By Bill O’Boyle - [email protected]

New state employment website offers help for job seekers

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WILKES-BARRE — An overhaul of the state’s job website and improvements to the application process are helping to make commonwealth employment more attractive to job seekers, according to the governor’s Office of Transformation, Innovation, Management and Efficiency — GO-TIME.

“For many years, outdated hiring processes have made it difficult for state agencies to compete with other employers in the job market,” said Secretary of Administration Sharon Minnich. “This is the first step in a much bigger effort to transform how we recruit and retain talent in state government.”

The new website — — lists non-civil service vacancies, as well as test announcements for civil service positions. Previously, individuals had to go to two different websites for information on testing and employment.

The website also includes a comprehensive list of high school, college, and graduate school student internship programs that were previously dispersed across multiple websites.

Non-civil service postings are now vacancy-specific and include the position title, work location and description of duties. Previously, individuals had to apply to general job categories without knowing the exact position or if any openings were available.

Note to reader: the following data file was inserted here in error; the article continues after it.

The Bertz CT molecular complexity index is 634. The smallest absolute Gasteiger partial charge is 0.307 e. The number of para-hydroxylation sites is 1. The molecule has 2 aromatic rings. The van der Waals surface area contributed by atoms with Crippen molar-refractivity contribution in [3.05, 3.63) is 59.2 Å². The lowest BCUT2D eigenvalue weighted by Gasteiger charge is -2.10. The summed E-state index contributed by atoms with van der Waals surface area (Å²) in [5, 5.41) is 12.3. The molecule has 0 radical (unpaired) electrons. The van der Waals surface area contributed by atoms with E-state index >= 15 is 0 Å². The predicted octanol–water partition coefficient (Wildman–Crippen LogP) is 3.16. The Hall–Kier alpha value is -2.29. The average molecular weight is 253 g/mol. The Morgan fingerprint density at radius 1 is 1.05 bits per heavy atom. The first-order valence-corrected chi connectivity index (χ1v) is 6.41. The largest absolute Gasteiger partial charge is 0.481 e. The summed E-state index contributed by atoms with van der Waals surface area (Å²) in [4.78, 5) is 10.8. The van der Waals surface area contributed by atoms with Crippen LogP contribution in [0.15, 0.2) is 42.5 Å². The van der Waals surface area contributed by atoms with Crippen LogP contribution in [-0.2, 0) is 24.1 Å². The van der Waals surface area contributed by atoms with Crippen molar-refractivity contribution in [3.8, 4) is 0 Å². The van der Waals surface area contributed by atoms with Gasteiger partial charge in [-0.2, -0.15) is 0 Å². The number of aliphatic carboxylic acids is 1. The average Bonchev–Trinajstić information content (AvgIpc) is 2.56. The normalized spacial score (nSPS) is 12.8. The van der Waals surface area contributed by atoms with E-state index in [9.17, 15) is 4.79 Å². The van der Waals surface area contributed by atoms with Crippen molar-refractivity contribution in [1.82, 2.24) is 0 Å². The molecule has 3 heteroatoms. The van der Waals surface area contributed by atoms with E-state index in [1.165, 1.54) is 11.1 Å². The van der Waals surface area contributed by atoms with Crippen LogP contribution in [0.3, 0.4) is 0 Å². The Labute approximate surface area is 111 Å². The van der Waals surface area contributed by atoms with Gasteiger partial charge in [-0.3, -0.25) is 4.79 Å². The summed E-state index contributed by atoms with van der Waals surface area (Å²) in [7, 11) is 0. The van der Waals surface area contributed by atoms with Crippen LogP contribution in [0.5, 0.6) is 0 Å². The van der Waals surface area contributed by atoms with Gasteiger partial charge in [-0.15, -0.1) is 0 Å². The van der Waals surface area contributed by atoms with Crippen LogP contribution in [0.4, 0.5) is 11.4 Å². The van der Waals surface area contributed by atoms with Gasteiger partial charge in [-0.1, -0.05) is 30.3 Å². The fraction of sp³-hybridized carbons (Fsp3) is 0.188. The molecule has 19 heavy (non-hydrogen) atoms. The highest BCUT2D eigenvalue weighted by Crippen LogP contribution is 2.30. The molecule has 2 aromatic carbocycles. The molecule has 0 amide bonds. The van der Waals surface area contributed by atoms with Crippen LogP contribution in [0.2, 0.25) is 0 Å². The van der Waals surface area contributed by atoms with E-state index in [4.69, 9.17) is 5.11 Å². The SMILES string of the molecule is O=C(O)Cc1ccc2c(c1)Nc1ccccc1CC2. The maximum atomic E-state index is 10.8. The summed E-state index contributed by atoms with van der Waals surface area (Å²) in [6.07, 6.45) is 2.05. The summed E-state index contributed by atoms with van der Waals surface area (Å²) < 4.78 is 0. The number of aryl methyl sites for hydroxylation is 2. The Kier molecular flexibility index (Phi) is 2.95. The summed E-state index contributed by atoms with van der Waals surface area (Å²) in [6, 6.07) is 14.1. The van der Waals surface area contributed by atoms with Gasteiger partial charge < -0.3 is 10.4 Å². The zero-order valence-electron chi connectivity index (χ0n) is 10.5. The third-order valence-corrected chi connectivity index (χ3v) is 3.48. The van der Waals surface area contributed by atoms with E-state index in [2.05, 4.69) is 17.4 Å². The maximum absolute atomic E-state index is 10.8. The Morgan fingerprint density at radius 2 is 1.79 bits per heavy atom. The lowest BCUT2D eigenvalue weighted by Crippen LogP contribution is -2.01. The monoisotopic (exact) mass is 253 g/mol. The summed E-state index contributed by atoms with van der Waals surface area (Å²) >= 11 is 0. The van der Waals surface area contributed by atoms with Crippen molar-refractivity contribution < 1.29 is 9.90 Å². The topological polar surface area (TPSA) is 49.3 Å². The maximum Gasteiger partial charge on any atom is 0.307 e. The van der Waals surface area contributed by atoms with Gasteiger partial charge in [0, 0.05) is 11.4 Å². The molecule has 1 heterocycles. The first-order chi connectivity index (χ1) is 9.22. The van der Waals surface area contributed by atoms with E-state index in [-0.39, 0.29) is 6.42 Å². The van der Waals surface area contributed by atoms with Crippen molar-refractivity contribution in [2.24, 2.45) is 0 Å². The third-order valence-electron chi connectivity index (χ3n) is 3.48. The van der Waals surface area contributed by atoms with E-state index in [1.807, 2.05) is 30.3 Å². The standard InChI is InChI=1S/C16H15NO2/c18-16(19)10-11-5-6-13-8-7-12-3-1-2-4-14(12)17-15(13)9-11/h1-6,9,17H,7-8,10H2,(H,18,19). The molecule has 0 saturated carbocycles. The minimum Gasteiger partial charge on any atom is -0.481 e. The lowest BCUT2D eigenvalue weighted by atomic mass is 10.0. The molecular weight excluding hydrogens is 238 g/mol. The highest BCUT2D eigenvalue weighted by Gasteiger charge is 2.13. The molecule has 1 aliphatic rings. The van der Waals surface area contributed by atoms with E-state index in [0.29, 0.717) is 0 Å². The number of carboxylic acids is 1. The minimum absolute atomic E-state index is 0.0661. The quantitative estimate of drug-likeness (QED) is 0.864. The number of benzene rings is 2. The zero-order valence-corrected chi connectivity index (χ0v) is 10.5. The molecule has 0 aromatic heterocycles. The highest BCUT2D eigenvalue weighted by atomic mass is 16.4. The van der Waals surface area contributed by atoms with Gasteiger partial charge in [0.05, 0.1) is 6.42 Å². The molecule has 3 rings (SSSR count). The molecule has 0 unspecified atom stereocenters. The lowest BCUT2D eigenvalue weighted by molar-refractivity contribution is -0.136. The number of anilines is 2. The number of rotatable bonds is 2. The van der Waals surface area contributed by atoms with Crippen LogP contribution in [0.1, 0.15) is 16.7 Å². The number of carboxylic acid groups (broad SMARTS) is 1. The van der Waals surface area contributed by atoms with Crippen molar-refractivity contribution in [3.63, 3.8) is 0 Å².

“The hiring process is more transparent for applicants and for managers,” said Minnich. “Job seekers know they are applying to a specific job that needs to be filled, and managers know that applicants are both interested in the work and available for the position.”

Job seekers can also subscribe to be notified by email when vacancies become available, rather than constantly revisiting the site to check for new postings. The website and online job application are both mobile-device friendly.

The new vacancy-based job postings are currently available for only non-civil service positions The Office of Administration (OA) is working with the state Civil Service Commission to implement vacancy-based postings for the positions it fills. Approximately 70 percent of all positions in state government are civil service.

OA is also working with the commission to fully transition its test announcements and online application process to This will enable individuals to view and apply for state government jobs on one website, using the same online application.

To learn more about GO-TIME, visit

DEP proposes plan to improve

safe drinking-water oversight

The state Department of Environmental Protection is proposing to increase the number of inspectors who ensure safe drinking water is delivered from the state’s more than 8,500 public water systems to more than 10 million Pennsylvania residents.

To fund the positions, DEP proposes a new annual fee and amendments to existing permit fees for public water systems. The proposed fee package will allow DEP to expand the existing drinking water staff complement by more than 50 percent and improve inspection rates of public water systems.

“Years of under-investment in our safe drinking water oversight has put Pennsylvania in a precarious position,” said DEP Acting Secretary Patrick McDonnell. “DEP staff have done tremendous work to ensure that the water that we drink is safe and clean. But we cannot continue with the staffing shortages we currently face.”